It involves double decreases on some of the purl rows.
And only yesterday I read another brilliant blog entry by Fleegle – about purl decreases, including a centered double purl decrease so marvellously simple that I think it should henceforth be known as a Fleegle.
As far as my Surprise is concerned, however, I will adopt Fleegle’s own advice: “My favorite method, not described here in detail, is to avoid patterns that require me to do this.” I.e., my own Surprise, as I said yesterday, will be in the original garter stitch for weight, since I am committed to sock yarn.
I polished off another repeat of the Princess yesterday, and again counted ahead to the end, trying to count the links in the chained border edge in groups of ten, because each repeat eliminates ten of them. I got the same answer, that at the end I will finish a repeat with four links still to go. I think I will skip a link on the very next repeat.
We’re going to Strathardle today, for a whole week if we can stand it. I should be back in position by Monday the 22nd at the latest. Will I find all those poor little beans flattened by frost? I’ll take the cardigan along – it’s perfect tired-gardener knitting, and I hope to bring it back in a nearly-finished state.
Beth, the seedbed roll: we had a mini heat wave with drought in May (I suspect that was our summer). When we got to Strathardle for our two-nighter early last week, I found the earth very dry. I think I carried more water in those two days than I did all the previous summer. It’s heavy stuff.
The one instruction for the seedbed roll is, “keep watered”. I think that’s all it was. The seeds dried up at a crucial stage.
Knitterguy asked how I was getting on with square-foot gardening. The answer, it’s still there, in rather diminished form this year. Maybe I’ll have another look at the texts when I re-join my gardening library later today. One of my “raised beds” was devoted to the seedbed roll, and we know what happened to that. The other is at the moment half square-feet and half rows. A square foot is not quite enough for spinach, so I put in a row of that, the length of the bed. That’s the spinach that bolted before it was big enough to harvest, another victim, I think, of the mini-drought. And a row of salsola soda. Ha.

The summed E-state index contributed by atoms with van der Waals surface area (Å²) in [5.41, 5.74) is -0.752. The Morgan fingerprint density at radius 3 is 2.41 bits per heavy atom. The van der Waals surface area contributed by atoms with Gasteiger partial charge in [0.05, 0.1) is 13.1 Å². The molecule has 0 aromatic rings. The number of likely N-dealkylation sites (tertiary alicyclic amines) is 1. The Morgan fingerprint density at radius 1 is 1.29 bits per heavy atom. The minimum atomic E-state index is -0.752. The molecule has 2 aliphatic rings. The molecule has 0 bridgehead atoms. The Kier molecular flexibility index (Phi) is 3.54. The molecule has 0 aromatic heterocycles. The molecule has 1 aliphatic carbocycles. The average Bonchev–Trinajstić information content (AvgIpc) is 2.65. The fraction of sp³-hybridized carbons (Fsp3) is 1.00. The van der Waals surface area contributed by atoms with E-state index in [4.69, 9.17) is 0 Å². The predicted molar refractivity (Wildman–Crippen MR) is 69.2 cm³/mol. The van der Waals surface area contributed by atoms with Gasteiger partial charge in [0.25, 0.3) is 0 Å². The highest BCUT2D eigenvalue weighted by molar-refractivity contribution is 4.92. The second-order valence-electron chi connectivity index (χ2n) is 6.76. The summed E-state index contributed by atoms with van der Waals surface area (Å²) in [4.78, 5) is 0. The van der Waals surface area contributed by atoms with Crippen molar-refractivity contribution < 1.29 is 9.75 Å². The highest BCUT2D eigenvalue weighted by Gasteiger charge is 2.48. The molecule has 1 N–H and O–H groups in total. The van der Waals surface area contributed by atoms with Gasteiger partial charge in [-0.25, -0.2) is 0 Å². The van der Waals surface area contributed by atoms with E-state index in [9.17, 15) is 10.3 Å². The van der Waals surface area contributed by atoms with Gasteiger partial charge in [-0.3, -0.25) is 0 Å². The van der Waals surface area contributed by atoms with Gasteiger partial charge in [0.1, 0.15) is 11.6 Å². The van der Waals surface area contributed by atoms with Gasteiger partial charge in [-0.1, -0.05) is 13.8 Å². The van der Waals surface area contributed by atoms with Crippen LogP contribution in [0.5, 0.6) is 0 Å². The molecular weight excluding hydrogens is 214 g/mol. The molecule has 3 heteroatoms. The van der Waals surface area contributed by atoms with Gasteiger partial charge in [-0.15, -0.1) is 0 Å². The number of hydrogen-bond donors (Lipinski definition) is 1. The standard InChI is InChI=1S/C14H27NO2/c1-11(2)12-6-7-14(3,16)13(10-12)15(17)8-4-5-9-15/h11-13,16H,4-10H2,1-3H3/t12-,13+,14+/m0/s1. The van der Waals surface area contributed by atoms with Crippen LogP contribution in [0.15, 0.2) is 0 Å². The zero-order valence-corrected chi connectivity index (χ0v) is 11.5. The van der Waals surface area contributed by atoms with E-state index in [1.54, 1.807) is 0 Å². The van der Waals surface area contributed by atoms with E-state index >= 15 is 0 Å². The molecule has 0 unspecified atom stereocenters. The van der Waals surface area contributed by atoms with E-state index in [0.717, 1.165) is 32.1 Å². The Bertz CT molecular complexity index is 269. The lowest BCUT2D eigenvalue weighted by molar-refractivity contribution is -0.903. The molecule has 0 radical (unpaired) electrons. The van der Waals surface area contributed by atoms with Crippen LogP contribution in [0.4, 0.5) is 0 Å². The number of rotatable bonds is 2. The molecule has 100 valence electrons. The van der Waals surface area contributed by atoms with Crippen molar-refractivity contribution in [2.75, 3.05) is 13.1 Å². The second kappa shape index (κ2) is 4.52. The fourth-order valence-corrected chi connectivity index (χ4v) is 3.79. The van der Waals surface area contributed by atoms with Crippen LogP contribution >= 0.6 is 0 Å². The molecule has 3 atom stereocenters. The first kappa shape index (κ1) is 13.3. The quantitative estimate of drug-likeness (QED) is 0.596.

The square feet aren’t doing much, so far. That’s where the salad things are meant to be, and they simply haven't come up.
Here is a recent picture of Alexander’s vegetables on the shores of Loch Fyne, just to show what can be achieved if you put your mind to it.
Thursday, June 11, 2009
Laser eye treatment is not fun, but not so painful that one would be forced to blurt out the codes, if one were a spy being tortured. I was determined to tell the dr about my improved cholesterol, whether he was interested or not. I needn’t have worried – he cast but a glance at my papers and said, “What about the cholesterol?” in the tone of a man asking, “When am I going to see that essay?” So the new, satisfactory level and the fact that it was achieved with “diet” have been recorded.
When I left he said that I wasn’t to read or watch television for the rest of the day. I extrapolated from that, “…or turn the computer on, or knit.” What was I supposed to do? Housework? I spent the day in bed, drifting in and out of sleep and listening to blessed Radio 4 and sustaining myself with sips of cider. In the evening when the effect of the drops had worn off I allowed myself to work on the Child’s Cardigan. The ribbing is finished, and the rib-to-body increases, and I can do it pretty well with my eyes shut.
I am delighted with its progress, and with the feel of the yarn and the fabric. This is the back and fronts being done together. I have included a seam stitch on either side. I think the line of one of them can just be discerned, on the left. The result is going to be pretty colourful:
On Monday, before all this happened, I went ahead and ordered yarn for an Adult Surprise for myself, from Angelika. She seems to specialise in Lorna’s Laces, and her website inspires confidence. Some of them don’t.
There didn’t seem to be any of Franklin’s Panopticon in sport weight, and only one skein in sock weight. So I got that: and some Amy’s Vintage Office – that’s the Curmudgeon’s yarn; I love the look of it, and the idea. And some Roadside Gerry – that’s Annie’s, of course. I keep remembering it as "Gerry's Roadkill" and have to look up its real name every time. And single skeins of several others – Envy, to pick up the yellowy-green element in Franklin’s yarn; Mother Lode and Tuscany and Andersonville; and some Charcoal to hold them all together. Far too much. It should be waiting for me in CT next month.
A sock-weight garter stitch jacket will be a good weight, and will take a lot of knitting. I will certainly centre the decreases.
I pressed on the with Princess yesterday, with my recovered eyes. I have finished edging the centre, and ended at a point in the edging pattern not at all where I had calculated I should end. Did I get it backwards, and increase the rate of picking up stitches where I should have slowed down? Whatever, I got it wrong, and the footwork to make things come out even will now have to be done on the second border edge. An informal assessment suggests that I’ll have to skip over four pick-ups, somewhere or other. That should be manageable.